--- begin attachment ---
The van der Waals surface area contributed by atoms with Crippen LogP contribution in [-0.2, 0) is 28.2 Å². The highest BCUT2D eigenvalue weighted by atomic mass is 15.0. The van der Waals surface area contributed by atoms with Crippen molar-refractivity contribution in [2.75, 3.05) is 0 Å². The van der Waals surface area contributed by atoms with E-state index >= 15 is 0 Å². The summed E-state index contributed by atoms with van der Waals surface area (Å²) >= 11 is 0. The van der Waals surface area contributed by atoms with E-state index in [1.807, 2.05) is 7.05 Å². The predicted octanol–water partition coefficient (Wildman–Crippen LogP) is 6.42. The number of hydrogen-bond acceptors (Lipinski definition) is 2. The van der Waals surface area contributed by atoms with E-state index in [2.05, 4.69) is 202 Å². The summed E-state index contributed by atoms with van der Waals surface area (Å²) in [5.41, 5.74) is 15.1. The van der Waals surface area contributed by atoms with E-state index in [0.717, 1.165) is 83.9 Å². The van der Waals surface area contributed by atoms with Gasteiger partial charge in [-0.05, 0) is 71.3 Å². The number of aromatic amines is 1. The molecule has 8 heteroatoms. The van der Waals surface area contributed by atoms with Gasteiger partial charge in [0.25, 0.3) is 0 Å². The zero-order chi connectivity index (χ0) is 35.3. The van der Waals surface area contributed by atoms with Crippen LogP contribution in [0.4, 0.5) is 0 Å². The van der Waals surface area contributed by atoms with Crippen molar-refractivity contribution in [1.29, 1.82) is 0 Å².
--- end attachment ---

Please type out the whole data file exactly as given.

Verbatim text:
The van der Waals surface area contributed by atoms with Crippen LogP contribution in [-0.2, 0) is 28.2 Å². The highest BCUT2D eigenvalue weighted by atomic mass is 15.0. The van der Waals surface area contributed by atoms with Crippen molar-refractivity contribution in [2.75, 3.05) is 0 Å². The van der Waals surface area contributed by atoms with E-state index >= 15 is 0 Å². The summed E-state index contributed by atoms with van der Waals surface area (Å²) >= 11 is 0. The van der Waals surface area contributed by atoms with E-state index in [1.807, 2.05) is 7.05 Å². The predicted octanol–water partition coefficient (Wildman–Crippen LogP) is 6.42. The number of hydrogen-bond acceptors (Lipinski definition) is 2. The van der Waals surface area contributed by atoms with E-state index in [2.05, 4.69) is 202 Å². The summed E-state index contributed by atoms with van der Waals surface area (Å²) in [5.41, 5.74) is 15.1. The van der Waals surface area contributed by atoms with E-state index in [0.717, 1.165) is 83.9 Å². The van der Waals surface area contributed by atoms with Gasteiger partial charge in [-0.05, 0) is 71.3 Å². The number of aromatic amines is 1. The molecule has 8 heteroatoms. The van der Waals surface area contributed by atoms with Gasteiger partial charge in [0.25, 0.3) is 0 Å². The zero-order chi connectivity index (χ0) is 35.3. The van der Waals surface area contributed by atoms with Crippen LogP contribution in [0.4, 0.5) is 0 Å². The van der Waals surface area contributed by atoms with Crippen molar-refractivity contribution in [1.29, 1.82) is 0 Å².